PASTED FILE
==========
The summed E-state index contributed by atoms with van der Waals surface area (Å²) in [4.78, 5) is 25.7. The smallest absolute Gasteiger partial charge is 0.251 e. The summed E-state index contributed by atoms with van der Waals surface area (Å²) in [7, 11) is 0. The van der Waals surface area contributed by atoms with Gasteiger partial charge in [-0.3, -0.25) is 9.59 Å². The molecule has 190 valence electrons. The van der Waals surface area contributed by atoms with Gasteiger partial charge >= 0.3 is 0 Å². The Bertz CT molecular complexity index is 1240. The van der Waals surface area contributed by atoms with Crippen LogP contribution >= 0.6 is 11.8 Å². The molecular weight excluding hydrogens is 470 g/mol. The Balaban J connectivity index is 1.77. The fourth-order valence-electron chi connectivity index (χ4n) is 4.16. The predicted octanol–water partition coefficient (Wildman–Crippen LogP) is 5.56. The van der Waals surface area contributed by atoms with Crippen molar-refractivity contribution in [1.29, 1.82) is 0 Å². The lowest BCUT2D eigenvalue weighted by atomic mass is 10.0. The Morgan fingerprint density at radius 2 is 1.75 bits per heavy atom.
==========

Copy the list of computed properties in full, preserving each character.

The summed E-state index contributed by atoms with van der Waals surface area (Å²) in [4.78, 5) is 25.7. The smallest absolute Gasteiger partial charge is 0.251 e. The summed E-state index contributed by atoms with van der Waals surface area (Å²) in [7, 11) is 0. The van der Waals surface area contributed by atoms with Gasteiger partial charge in [-0.3, -0.25) is 9.59 Å². The molecule has 190 valence electrons. The van der Waals surface area contributed by atoms with Gasteiger partial charge >= 0.3 is 0 Å². The Bertz CT molecular complexity index is 1240. The van der Waals surface area contributed by atoms with Crippen LogP contribution >= 0.6 is 11.8 Å². The molecular weight excluding hydrogens is 470 g/mol. The Balaban J connectivity index is 1.77. The fourth-order valence-electron chi connectivity index (χ4n) is 4.16. The predicted octanol–water partition coefficient (Wildman–Crippen LogP) is 5.56. The van der Waals surface area contributed by atoms with Crippen molar-refractivity contribution in [1.29, 1.82) is 0 Å². The lowest BCUT2D eigenvalue weighted by atomic mass is 10.0. The Morgan fingerprint density at radius 2 is 1.75 bits per heavy atom.